Will the New Jersey Blueberry Fall Victim to Climate Change?

Scientists and environmentalists say the blueberry industry that was born in the acidic, sandy soil of the Pinelands could die there as well.

jersey blueberry
Elizabeth blueberries from DiMeo Farm are named for blueberry pioneer Elizabeth Coleman White. Courtesy of DiMeo Farms

Anthony DiMeo III is a fourth-generation blueberry grower in Hammonton. His great-grandfather purchased DiMeo Farm’s original blueberry bushes 105 years ago from Elizabeth Coleman White, the New Jersey woman who cultivated the world’s first commercially viable blueberry.

Now the enterprise that has sustained generations of DiMeo’s family could be in jeopardy. Climate scientists and environmentalists say the industry that was born in the acidic, sandy soil of the Pinelands could die there as well. 

“We are definitely concerned and want to learn what blueberry farmers like us can do, if anything, to prevent that from happening,” says DiMeo.

Blueberries have grown into big business in the Garden State. A USDA report indicates that 9,300 New Jersey acres yielded 46 million pounds of blueberries in 2019, valued at more than $85 million.

The luscious little berries also pack a cultural wallop. While there are three naturally occurring species in New Jersey, the most common, the highbush blueberry—named the state’s official fruit in 2004—is a backbone of the Pinelands lifestyle.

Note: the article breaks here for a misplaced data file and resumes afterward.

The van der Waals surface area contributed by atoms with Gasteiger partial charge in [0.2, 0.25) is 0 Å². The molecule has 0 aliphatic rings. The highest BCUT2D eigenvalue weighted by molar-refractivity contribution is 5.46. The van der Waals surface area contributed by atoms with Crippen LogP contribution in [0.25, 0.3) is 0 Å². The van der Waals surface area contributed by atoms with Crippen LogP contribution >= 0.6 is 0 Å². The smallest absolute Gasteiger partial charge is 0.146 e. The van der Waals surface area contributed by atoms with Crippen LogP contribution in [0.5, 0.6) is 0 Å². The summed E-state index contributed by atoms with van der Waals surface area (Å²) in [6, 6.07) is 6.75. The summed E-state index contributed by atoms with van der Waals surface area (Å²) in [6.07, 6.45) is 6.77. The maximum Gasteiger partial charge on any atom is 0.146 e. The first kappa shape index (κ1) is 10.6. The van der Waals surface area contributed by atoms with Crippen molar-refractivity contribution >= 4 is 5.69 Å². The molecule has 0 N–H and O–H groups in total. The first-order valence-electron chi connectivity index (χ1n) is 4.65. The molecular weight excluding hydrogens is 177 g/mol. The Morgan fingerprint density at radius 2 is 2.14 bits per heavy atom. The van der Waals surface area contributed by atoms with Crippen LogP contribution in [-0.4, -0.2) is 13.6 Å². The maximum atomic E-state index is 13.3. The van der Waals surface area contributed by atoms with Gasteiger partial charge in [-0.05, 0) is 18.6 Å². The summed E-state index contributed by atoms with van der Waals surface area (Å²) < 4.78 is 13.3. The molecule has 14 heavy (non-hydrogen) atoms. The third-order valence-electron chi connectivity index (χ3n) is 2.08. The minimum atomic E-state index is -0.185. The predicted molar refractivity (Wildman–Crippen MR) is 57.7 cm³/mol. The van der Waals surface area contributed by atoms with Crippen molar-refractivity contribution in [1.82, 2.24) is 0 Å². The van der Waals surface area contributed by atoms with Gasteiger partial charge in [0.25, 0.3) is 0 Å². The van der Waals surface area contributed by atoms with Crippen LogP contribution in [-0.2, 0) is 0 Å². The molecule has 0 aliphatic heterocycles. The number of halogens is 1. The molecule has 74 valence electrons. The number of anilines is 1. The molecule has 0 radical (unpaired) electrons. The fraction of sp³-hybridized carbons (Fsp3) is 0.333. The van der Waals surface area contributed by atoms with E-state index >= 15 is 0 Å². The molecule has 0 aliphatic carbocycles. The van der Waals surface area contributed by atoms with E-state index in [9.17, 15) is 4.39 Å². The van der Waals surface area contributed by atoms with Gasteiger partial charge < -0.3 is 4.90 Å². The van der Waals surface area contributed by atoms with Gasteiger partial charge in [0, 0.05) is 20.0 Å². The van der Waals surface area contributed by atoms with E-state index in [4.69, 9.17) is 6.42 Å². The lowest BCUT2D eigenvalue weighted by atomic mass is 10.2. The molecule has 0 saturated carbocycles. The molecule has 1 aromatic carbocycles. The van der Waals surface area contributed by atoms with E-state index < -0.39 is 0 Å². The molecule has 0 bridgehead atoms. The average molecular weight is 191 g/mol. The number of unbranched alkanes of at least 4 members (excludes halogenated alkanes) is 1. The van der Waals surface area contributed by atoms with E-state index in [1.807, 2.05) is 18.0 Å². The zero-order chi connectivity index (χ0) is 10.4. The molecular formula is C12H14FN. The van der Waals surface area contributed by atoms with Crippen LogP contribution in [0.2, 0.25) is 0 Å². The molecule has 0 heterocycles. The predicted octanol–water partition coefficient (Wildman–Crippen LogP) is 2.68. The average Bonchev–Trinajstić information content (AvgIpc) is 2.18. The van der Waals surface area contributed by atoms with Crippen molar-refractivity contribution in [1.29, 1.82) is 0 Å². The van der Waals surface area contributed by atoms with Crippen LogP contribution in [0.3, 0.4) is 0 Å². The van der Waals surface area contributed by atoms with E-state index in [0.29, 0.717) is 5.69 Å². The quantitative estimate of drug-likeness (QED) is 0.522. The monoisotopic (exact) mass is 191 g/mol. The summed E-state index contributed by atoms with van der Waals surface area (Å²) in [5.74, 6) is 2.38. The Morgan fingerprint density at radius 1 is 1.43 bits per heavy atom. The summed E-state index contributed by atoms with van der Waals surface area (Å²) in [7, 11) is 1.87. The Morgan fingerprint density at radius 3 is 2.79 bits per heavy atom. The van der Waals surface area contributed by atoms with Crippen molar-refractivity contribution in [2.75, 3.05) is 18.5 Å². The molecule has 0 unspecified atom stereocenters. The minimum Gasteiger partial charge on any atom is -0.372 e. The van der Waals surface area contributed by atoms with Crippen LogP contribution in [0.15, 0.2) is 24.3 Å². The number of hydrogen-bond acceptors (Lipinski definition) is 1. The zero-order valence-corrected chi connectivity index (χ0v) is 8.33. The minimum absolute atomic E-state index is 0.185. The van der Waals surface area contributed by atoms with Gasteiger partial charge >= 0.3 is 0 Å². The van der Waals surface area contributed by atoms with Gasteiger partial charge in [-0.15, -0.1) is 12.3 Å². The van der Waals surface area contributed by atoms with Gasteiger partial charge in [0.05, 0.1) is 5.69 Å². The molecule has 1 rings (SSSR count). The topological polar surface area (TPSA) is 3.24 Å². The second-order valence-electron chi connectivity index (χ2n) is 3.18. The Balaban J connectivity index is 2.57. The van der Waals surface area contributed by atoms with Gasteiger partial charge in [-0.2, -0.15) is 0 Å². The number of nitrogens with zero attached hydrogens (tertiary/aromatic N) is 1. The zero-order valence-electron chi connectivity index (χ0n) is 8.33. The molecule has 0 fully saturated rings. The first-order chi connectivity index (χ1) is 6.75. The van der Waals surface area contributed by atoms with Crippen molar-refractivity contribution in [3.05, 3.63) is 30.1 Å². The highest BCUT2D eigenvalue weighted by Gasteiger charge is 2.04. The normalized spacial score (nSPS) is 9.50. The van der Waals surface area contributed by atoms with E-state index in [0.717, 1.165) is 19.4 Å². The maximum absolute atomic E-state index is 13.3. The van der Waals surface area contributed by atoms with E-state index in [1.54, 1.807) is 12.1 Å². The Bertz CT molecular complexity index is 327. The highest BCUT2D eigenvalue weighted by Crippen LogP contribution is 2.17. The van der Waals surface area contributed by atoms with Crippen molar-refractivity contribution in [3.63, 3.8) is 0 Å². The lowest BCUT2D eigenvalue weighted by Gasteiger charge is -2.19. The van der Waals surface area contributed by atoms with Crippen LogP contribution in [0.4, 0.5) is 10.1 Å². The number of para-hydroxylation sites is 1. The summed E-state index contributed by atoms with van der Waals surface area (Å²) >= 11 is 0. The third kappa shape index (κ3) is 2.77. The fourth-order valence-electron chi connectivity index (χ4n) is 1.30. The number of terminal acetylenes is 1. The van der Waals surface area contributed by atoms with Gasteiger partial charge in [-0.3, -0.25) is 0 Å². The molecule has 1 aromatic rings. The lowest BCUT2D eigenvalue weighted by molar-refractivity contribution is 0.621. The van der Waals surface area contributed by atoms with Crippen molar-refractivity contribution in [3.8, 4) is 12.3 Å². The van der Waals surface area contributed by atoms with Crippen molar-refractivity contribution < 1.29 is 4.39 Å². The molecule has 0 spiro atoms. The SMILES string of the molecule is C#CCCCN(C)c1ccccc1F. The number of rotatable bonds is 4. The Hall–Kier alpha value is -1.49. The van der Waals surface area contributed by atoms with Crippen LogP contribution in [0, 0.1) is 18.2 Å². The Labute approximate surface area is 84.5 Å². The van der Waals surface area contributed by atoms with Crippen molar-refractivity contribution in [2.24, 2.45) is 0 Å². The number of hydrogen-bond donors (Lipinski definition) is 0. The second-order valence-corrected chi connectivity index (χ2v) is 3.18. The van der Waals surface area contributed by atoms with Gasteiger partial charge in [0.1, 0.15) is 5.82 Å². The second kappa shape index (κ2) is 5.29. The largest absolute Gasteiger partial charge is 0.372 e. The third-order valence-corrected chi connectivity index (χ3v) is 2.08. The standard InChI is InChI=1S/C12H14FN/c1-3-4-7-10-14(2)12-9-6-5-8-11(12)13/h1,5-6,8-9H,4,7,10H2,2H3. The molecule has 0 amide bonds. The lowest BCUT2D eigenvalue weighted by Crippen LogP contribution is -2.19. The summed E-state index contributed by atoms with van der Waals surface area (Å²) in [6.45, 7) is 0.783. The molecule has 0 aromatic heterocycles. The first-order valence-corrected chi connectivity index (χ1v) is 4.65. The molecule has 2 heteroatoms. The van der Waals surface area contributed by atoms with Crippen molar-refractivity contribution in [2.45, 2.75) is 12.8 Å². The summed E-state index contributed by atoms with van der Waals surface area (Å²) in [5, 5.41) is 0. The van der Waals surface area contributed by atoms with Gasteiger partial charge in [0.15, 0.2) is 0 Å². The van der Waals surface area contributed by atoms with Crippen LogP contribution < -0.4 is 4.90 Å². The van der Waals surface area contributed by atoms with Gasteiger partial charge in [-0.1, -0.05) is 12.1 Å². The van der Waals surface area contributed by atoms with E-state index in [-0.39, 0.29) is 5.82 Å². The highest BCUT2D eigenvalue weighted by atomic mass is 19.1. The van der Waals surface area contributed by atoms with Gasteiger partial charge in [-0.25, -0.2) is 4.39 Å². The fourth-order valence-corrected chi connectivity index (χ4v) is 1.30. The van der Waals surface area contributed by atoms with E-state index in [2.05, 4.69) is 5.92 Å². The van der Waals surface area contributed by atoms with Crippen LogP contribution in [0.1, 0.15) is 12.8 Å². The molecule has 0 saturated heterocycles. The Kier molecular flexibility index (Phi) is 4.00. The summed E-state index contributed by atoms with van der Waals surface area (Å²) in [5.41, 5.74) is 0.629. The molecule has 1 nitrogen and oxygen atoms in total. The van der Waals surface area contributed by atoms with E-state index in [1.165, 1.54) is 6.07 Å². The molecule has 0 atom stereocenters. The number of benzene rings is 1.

Now, climate change threatens both the Jersey blueberry and the region where it grows.

“If we don’t change what we are doing now, we will see mass impacts like the disappearance of core parts of our identity, like the Jersey blueberry and the Pinelands,” says Doug O’Malley, director of the nonprofit Environment New Jersey Research and Policy Center. The Jersey blueberry, he adds, could be gone by 2050. “The fate of our beloved Jersey blueberries is in peril.”

Coleman White, the daughter of a prominent Burlington County cranberry farmer, created New Jersey’s highbush blueberry (Vaccinium corymbosum) in an effort with the USDA to craft the perfect blueberry. Almost two decades after Coleman White started her work, the USDA reported 150 acres in New Jersey were dedicated to the crop. By the time she died in 1954, there were 5,000, a figure that has since nearly doubled.

Though commercial varieties that yield more berries per acre have been introduced to New Jersey farms, some local growers—like DiMeo—still produce the heirloom varieties based on Coleman White’s original. “It’s a continuation of our family heritage and traditions,” says DiMeo.

Blueberries thrive in the unique soil of the Pinelands, which occupy 1.1 million acres in the southern portion of the state, making it the largest preserved area between Boston and Washington, D.C.

“It’s barren land from the perspective of land use,” says Carlos Martinez Rivera, the director of conservation science at Pinelands Preservation Alliance. “You can’t grow much on it, but that means what does grow on it is highly adapted to survive in this soil.” He adds that the plants and animals native to the Pinelands are vastly diverse, and it’s their unique, delicate equilibrium that makes them especially vulnerable to climate change.

Devastating effects are already being seen in another iconic native of the Pinelands: the Atlantic white cedar. The tree is dependent on the 17 trillion-gallon freshwater aquifer underneath the Pinelands, but rising sea levels have caused saltwater intrusion. The trees are absorbing the salty water and dying, leaving behind patches of “ghost forests” of white, bare trunks.